Help – My Spouse Has Bad Credit! What This Means for Renting
Credit scores play a big role when you’re renting an apartment. Most apartment communities require a certain minimum score before you can even sign a lease; others base the amount of a security deposit on how good the potential tenant’s credit score is. Any way you slice it, having good credit will make the renting process easier on you – and by the same token, having bad credit could make it more difficult.
When asking your landlord to add a roommate to your lease, you’re asking that your new roomie shares legal responsibility for the apartment. When doing this, landlords generally require a review of the roommate's credit. They want to ensure that, like you, your potential roommate has a history of paying bills in a timely manner and can afford to pay their rent. It’s likely that your landlord will also ask your roommate to verify their employment and ensure they do not have a criminal record before agreeing to add them to your lease.
The situation becomes a bit more complicated when a couple — whether they’re married or not — is looking to rent an apartment together, and one person has a credit score that’s way lower than the others. How would this tricky scenario play out? We talked to some experts to find out.
It’s about the individual
According to Becky Frost, senior manager of consumer education for Experian Consumer Services, a lot depends on the scoring model used by the apartment community.
“Some systems only take into account rental history, which can vary widely from all the details provided on a credit report,” Frost said. “When you apply for a mortgage or any other joint account, the lender or landlord will consider both your credit history and your spouse’s. However, your credit reports are tied to you individually. If one party has less-than-stellar credit, it may be worthwhile to consider placing the lease in the spouse’s name who has the better credit. Each landlord likely uses different criteria, and may require both spouses’ information.”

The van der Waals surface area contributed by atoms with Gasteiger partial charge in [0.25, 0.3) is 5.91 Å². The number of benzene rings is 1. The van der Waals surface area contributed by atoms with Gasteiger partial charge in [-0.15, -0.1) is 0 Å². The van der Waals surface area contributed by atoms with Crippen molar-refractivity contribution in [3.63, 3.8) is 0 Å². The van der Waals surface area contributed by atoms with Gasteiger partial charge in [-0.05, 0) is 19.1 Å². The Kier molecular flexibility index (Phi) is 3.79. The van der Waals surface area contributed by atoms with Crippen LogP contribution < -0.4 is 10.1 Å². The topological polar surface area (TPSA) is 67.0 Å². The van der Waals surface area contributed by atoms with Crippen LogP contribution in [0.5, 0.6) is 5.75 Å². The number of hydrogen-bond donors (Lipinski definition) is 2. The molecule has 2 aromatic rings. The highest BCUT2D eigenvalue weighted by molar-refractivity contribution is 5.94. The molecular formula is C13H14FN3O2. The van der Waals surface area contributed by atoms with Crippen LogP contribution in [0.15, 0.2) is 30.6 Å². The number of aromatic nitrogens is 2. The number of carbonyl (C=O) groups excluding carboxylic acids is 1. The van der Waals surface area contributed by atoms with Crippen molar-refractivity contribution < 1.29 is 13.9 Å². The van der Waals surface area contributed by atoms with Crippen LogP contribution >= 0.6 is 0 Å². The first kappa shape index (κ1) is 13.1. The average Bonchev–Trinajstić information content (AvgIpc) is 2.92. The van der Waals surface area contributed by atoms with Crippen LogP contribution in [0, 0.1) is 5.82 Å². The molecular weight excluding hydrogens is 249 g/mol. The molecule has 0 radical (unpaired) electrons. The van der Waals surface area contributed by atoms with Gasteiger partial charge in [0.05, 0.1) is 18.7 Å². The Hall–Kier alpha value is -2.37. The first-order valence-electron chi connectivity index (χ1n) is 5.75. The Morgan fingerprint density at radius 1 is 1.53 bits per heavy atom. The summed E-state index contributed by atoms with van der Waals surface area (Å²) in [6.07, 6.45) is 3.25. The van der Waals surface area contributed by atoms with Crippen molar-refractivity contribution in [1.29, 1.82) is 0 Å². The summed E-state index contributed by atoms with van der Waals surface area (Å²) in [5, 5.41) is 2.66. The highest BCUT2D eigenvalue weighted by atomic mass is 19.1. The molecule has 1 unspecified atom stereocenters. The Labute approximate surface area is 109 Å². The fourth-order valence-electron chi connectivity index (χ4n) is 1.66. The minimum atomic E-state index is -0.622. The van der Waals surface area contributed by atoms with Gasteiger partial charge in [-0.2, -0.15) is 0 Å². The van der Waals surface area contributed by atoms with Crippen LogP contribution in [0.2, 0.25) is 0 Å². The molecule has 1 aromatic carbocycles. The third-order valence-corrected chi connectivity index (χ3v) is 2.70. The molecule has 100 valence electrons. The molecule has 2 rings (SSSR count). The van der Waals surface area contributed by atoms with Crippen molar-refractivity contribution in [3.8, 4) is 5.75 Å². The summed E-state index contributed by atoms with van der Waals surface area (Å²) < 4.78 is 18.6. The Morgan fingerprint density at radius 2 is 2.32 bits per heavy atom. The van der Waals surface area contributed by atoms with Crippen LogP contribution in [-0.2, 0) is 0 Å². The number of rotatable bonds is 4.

If you’re struggling with credit, it may take some searching before you find the apartment that’s right for you. Every landlord has a different tenant onboarding process. If you have a partner or roommate with bad credit, it may take a while to find an apartment to accept that.
“As always, communication is key when talking with a potential landlord about their policies,” Frost said. “Don’t be afraid to ask questions about policies before applying for the apartment.”
More info about credit from the AG Blog:
- Can You Rent an Apartment with Bad Credit?
- Rental History is Becoming a Key Criterion for Approving Leases
- How to Keep Your Credit Intact When Moving
Credit scores affect relationships
According to a survey by freecreditscore.com, people on average rank financial responsibility the most important factor in picking a romantic partner. Women in particular find a good credit score attractive – 75 percent of women consider them an important factor in picking a mate, compared to 57 percent of men who said the same. Nearly half the respondents – 48 percent – said they discuss their credit scores with the person they’re dating.
The survey, which reflects the views of 500 men and 500 women aged 30 to 49, was taken from June 12 through 17, 2013.
Credit for married couples
Your credit score doesn’t change when you get married – marriage records are not collected by credit bureaus, according to freecreditscore.com. But when you enter into financial partnerships with your spouse, such as renting an apartment together or getting a loan from the bank, those partnerships will likely affect both of your scores, since both your names will be on the lease.
So if you have good credit and want it to remain intact, keep that in mind before you say “I do.” Freecreditscore.com recommends engaged or newly married couples talk about financial goals often, discuss bank account options and consider both spouses’ credit scores before opening any joint accounts or signing a lease together.
How do you and your spouse tackle your financial goals?